Ronald Ray Cobb
September 21, 1937
|Died||September 21, 2020 (aged 83)|
Sydney, New South Wales, Australia
Ronald Ray Cobb (September 21, 1937 – September 21, 2020) was an American-Australian cartoonist, artist, and film designer, who worked on numerous major films including Dark Star (1974), Star Wars (1977), Alien (1979), Raiders of the Lost Ark (1981), Conan the Barbarian (1982), Back to the Future (1985), The Abyss (1989), and Total Recall (1990). He had one credit as director, for the 1992 film Garbo.
By the age of 18, with no formal training in graphic illustration, Cobb was working as an animation "inbetweener" artist for Disney Studios in Burbank, California. He progressed to becoming a breakdown artist on the animation feature Sleeping Beauty (1959). It was the last Disney film to have cels inked by hand.
After Sleeping Beauty was completed in 1957, Cobb was laid off by Disney. He spent the next three years in various jobs — mail carrier, assembler in a door factory, sign painter's assistant — until he was drafted into the U.S. Army in 1960. For the next two years he delivered classified documents around San Francisco, then signed up for an extra year to avoid assignment to the infantry. He was sent to Vietnam in 1963 as a draughtsman for the Signal Corps. On his discharge, Cobb began freelancing as an artist. He began to contribute to the Los Angeles Free Press in 1965.
Edited and published by Art Kunkin, the Los Angeles Free Press was one of the first of the underground newspapers of the 1960s, noted for its radical politics. Cobb's editorial/political cartoons were a celebrated feature of the Freep, and appeared regularly throughout member newspapers of the Underground Press Syndicate. However, although he was regarded as one of the finest political cartoonists of the mid-1960s to early 1970s, Cobb made very little money from the cartoons and was always looking for work elsewhere. His cartoons were featured in the back to the land magazine "The Mother Earth News."
His cartoons from the 1960s and 1970s are collected in RCD-25 (1967) and Mah Fellow Americans (1968) (both Sawyer Press), and Raw Sewage (1971) and My Fellow Americans (1971) (both Price Stern and Sloan). None of these volumes remains in print.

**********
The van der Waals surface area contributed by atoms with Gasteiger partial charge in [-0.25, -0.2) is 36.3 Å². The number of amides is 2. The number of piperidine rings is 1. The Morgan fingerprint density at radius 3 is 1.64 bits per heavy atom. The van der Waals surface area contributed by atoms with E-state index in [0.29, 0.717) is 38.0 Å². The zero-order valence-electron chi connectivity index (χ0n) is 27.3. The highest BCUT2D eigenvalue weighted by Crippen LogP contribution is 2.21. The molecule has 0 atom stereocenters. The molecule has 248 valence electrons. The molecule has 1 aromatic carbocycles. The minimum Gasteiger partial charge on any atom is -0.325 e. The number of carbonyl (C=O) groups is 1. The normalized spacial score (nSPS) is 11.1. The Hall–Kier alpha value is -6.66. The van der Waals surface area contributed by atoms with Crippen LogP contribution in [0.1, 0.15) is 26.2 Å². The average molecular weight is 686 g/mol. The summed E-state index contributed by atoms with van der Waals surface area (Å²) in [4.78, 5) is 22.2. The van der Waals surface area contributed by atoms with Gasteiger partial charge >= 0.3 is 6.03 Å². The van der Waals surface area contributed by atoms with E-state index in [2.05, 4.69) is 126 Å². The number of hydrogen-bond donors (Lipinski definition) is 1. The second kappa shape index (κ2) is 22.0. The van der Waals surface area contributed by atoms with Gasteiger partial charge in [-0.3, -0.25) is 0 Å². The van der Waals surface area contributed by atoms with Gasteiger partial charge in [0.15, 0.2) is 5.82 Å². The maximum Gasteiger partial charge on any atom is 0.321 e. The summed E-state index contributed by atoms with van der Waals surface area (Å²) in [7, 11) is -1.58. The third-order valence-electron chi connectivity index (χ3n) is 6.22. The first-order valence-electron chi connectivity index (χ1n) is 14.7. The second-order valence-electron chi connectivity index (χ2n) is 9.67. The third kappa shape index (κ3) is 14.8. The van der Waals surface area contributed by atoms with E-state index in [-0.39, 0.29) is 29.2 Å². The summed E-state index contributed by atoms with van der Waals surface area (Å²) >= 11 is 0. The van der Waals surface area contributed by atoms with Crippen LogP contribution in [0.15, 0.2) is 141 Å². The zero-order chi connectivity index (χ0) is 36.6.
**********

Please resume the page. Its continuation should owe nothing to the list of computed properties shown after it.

In 1972, Cobb moved to Sydney, Australia, where his work appeared in alternative magazines such as The Digger. Independent publishers Wild & Woolley published a "best of" collection of the earlier cartoon books, The Cobb Book in 1975. A follow-up volume, Cobb Again, appeared in 1978.
Cobb returned to cinema work when he worked with Dan O'Bannon to design the eponymous spaceship for the 1973 cult film, Dark Star (he drew the original design for the exterior of the Dark Star spaceship on a Pancake House napkin). After contributing designs for Alejandro Jodorowsky's uncompleted film adaption of Frank Herbert's novel Dune, Cobb was engaged by Lucasfilm to produce conceptual artwork for the space fantasy film Star Wars (1977). Working alongside artists John Mollo and Ralph McQuarrie, he created the designs for a number of exotic alien creatures for the Mos Eisley cantina scene.
In 1981, Colorvision, a large-format, full-colour monograph appeared, including much of his design work for the films Star Wars (1977), Alien (1979), and Conan the Barbarian (1982), the first feature for which he received the credit of Production Designer. Cobb has also contributed production design to the films The Last Starfighter (1984), Leviathan (1989), Total Recall (1990) (and also appeared in the film in a brief cameo), True Lies (1994), The Sixth Day (2000), Cats & Dogs (2001), Southland Tales (2006), and the Australian feature Garbo, which he directed.
Cobb contributed the initial story for Night Skies, an earlier, darker version of E.T.. Steven Spielberg offered him the opportunity to direct this scarier sequel to Close Encounters of the Third Kind until problems arose over special effects that required a major rewrite. While Cobb was in Spain working on Conan the Barbarian, Spielberg supervised the rewrite into the more personal E.T. and ended up directing it himself. Cobb later received some net profit participation.
During the early 1990s, Cobb worked with Rocket Science Games. His designs can be seen most notably in Loadstar: The Legend of Tully Bodine (1994) and The Space Bar (1997), in which he designed all the characters.
Among the most famous film props signed by Cobb are two of the swords he designed for the 1982 film Conan the Barbarian (the "Father's Sword" and the "Atlantean Sword"). Cobb's original drawings of the swords are nowadays used, in cinema merchandising, to mass-produce and sell replicas. He died on his 83rd birthday, September 21, 2020, from complications of Lewy body dementia.
- Fortin, Jacey (September 23, 2020). "Ron Cobb, a Pioneer in Science Fiction Design, Dies at 83". The New York Times. Retrieved September 23, 2020.
- "Ron Cobb - Filmography". roncobb.net. Retrieved 24 September 2020.
- Fortin, Jacey (23 September 2020). "Ron Cobb, a Pioneer in Science Fiction Design, Dies at 83". The New York Times.
- Ron Cobb (I) – Filmography by type
- The Space Bar for Windows – MobyGames
- "Heroic Swords!" (this article, from the specialised website The Barbarian Keep, shows Cobb's original full-scale drawings for the sword makers to use as blueprints)
- Bartlett, Rhett; Parker, Ryan (21 September 2020). "Ron Cobb, Designer of the 'Alien' Ship and the 'Back to the Future' DeLorean, Dies at 83 | Hollywood Reporter". www.hollywoodreporter.com. Retrieved 21 September 2020.